Here we are for another GIT (Goddess in Training) post, in which I try to figure out how to, you know, live.
I’m totally standing by what I said about how I was into the traditional publishing thing to learn stuff. And I was lured by the possibility of an advance. But something I didn’t talk about: it seemed easier.
Once I made the decision to go that way, I immediately felt less pressure. Sure, traditionally published writers absolutely have to work to market their books, but it seemed like I would at least have some help and guidance in that regard. More than that, it was the traditional publishing schedule that was appealing. In indie it’s definitely a good idea to put out as much work as fast as you can. So the idea of only being able to put out one book a year for a while, and being okay with doing only that if I wanted, was appealing. It was a relief to think that I might be able to write one manuscript a year and let other people deal with the details, and to feel like I wouldn’t be the sole person in charge of my own destiny with regard to marketing.
Now that I’ve gone back to indie, of course all that pressure’s back, along with more because I was such a slacker for months while I was finishing Heroes ‘Til Curfew. I spent the weekend redesigning my site here, revamping some of the static content. I’ve got a bunch of ideas for things I want to do and try, and mostly it’s just stuff I want to do better. Stuff I’m letting slide because I spend a lot of time worrying instead of just buckling down and taking care of things.
And the worst part of THAT? One of the things that doesn’t get done is writing the next book. Right now I am RIGHT where I was last year in terms of not writing consistently because I’m constantly doing this #HeadlessChicken act. My stats sickness is a little better this year. Which is good. Maybe I’m in recovery. On the other hand, I’m busier in my personal life. My daughter started a dance class this year, I’ve got four different social commitments which actually take me out of the house 6-12 times a month (this is a lot for me). Scariest of all, I’ve got a Girl Scout Brownie troop I’m going to be leading this year. We’re supposed to have our first meeting on Friday, stuff’s not in place for that yet, and I have about a million details to take care of.
I’m conscious of kind of freaking out here. So somewhere in the middle of being better about keeping house (which was destroyed by two seven-year-olds having a sleepover this weekend), being better about family meals, being better about fitness (my back is killing me and I think it’s because my muscles are too weak to hold me up properly because all I do is sit in front of this computer), being better about social media, figuring out the Girl Scout details, remembering dance class and the other stuff on my calendar, I have this vague recollection that I’m supposed to be writing a book–if I ever want to get anywhere in this career, and while I’m at it, there’s a short story and novella I need to write before that book comes out. Not to mention that idea I’m supposed to come up with for my agent for something different.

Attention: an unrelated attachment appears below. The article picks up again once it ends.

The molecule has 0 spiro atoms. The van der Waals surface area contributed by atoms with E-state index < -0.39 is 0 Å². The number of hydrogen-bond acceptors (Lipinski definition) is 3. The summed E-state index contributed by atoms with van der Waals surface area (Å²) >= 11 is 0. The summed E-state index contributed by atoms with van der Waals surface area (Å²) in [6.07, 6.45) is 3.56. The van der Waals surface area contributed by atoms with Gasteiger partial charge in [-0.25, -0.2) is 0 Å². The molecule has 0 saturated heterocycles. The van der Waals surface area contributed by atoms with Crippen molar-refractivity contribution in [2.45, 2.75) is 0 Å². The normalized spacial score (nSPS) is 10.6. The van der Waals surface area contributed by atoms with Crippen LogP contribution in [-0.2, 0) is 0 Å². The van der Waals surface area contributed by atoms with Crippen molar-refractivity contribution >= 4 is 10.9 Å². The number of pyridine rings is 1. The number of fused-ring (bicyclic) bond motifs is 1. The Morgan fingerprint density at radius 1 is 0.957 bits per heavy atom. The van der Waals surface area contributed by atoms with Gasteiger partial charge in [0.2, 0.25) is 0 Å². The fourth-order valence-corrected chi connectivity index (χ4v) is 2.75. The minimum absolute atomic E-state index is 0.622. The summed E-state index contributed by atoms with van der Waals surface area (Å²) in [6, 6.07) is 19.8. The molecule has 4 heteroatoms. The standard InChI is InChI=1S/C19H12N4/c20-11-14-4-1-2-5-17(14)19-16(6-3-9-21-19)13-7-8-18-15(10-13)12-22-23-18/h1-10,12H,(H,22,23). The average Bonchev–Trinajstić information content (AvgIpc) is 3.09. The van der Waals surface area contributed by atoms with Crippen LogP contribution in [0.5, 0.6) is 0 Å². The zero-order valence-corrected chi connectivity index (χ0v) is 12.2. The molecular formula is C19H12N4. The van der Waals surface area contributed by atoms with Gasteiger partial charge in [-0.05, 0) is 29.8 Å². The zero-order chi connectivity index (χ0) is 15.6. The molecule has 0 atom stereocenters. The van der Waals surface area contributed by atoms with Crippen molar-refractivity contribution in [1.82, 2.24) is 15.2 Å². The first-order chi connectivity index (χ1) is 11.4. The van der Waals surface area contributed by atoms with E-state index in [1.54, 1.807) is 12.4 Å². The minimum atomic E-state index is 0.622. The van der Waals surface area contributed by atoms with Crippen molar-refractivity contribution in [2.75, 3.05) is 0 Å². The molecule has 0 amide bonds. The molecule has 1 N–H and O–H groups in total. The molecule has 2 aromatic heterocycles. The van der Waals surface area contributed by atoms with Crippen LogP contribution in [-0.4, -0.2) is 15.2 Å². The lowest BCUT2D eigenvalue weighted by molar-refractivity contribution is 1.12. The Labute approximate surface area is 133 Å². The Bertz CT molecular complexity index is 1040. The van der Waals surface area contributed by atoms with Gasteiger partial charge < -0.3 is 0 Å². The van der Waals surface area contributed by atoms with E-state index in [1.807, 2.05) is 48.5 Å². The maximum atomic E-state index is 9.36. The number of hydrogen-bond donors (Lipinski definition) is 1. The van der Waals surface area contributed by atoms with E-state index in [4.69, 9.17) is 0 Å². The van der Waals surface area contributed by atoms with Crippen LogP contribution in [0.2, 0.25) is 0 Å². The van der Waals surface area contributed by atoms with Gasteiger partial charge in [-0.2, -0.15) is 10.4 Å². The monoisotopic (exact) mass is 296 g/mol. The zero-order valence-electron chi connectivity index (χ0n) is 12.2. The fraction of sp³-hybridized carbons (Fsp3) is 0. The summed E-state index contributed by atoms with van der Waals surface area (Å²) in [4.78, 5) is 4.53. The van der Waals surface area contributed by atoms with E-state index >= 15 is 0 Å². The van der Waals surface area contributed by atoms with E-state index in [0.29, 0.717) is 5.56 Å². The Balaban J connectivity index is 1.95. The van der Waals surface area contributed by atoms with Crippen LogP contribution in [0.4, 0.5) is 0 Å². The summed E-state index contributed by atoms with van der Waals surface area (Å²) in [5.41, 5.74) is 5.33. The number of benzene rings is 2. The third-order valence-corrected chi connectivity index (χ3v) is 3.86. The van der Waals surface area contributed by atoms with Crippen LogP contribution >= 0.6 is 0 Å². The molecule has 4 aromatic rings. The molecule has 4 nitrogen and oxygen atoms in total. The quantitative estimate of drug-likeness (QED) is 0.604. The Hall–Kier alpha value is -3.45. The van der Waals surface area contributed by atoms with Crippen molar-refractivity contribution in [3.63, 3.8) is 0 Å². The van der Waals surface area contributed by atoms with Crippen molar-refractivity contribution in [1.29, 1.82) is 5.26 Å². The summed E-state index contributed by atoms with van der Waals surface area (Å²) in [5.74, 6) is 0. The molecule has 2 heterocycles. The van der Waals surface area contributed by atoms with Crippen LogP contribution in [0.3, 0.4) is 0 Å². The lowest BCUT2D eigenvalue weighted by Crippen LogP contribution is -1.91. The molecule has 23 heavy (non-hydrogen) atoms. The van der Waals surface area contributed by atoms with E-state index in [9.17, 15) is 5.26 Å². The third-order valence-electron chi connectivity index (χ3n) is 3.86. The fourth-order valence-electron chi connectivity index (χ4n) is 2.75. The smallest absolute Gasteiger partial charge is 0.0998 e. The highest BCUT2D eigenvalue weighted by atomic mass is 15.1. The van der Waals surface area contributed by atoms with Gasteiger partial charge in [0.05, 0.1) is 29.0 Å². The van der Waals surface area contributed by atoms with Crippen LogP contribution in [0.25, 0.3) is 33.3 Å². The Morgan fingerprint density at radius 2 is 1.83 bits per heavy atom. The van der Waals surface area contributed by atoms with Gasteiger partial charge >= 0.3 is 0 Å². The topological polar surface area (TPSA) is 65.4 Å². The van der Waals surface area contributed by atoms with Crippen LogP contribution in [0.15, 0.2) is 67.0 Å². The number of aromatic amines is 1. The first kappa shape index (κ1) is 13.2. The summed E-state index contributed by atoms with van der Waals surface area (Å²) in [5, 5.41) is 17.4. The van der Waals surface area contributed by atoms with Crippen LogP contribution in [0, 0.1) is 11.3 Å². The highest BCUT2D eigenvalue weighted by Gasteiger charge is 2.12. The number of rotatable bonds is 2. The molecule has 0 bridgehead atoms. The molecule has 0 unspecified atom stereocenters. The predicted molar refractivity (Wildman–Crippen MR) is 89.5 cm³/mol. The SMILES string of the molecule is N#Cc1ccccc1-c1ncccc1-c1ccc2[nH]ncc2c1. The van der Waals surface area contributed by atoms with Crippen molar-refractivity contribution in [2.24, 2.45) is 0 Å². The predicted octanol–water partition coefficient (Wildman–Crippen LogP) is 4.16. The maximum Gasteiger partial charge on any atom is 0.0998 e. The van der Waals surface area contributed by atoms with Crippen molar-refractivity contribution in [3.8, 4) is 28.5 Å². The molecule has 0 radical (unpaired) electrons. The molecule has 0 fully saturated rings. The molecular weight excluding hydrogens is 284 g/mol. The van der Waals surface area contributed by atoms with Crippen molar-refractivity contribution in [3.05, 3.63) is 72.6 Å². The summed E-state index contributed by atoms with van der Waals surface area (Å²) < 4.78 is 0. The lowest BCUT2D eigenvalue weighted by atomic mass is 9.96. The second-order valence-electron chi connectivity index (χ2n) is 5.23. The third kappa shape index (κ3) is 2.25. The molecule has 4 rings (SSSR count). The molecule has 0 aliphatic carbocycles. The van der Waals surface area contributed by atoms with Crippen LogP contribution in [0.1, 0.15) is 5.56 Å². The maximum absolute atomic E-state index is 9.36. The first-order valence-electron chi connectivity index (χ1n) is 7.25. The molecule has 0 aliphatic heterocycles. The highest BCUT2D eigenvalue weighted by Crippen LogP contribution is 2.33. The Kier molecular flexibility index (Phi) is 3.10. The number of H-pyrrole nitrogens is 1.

[At this point I’m reminding myself to breathe and thinking that it’s a shame I don’t have a moment to read more of that book about Zen so I can just be in this moment and not in all these other moments I really can’t affect from here or whatever.]
However, at some point in the past, I used to write more, I used to read more, and I had a baby who nursed hourly and then an insane toddler who had to be watched every moment and never napped. And somehow I also got housework done, served a lot more from-scratch food than I do lately (including homemade baby food), and somehow had time to maintain a personal blog and socialize on LJ all the time.
One thing that I had at that time was a control journal–a domestic’s day-planner. I had a page for every day of the week and all I had to do every morning was open it up. All my routines were written out so that I didn’t have to think, I just had to do and cross things off.
And of course, after some time of doing these routines, they actually became routines. But having it written down allowed me to be on autopilot before I actually learned the route. You can see on one side were some of the things I was supposed to daily. There as a place to write in stuff specific to that day–like sending my brother a birthday card–and a place for writing in tasks which weren’t daily or weekly. This page’s notes tell me to finish one of the slipcovers I was making and to declutter the entertainment center. I’d write all those things in when I organized for the week on Sunday. On the other side of the notebook is my dinner menu for the day with recipes, in the order they had to be started. So the crockpot recipe was first, bread recipe for the bread machine next, and quick fix vegetable sides at the end.
I realize that I spend a lot of time spinning my wheels because I’m so stressed about not having stuff done that I can’t think what to do next. So I don’t actually DO anything, so I get more stressed. And I think I can really point to things falling apart when I moved from that last house to this one. My routines were upset because things were different and I stopped using the journal.
So I’m going to be working on building a new control journal for myself. Or perhaps a few of them. I need to keep track of stuff for the house, stuff for the writing job, stuff for Girl Scouts. I’m not going to stop everything to try to make the perfect journal all at once. I’m just going to start writing things down, collecting data, putting it together a little a time.
If you’d like to read more about control journals, click here.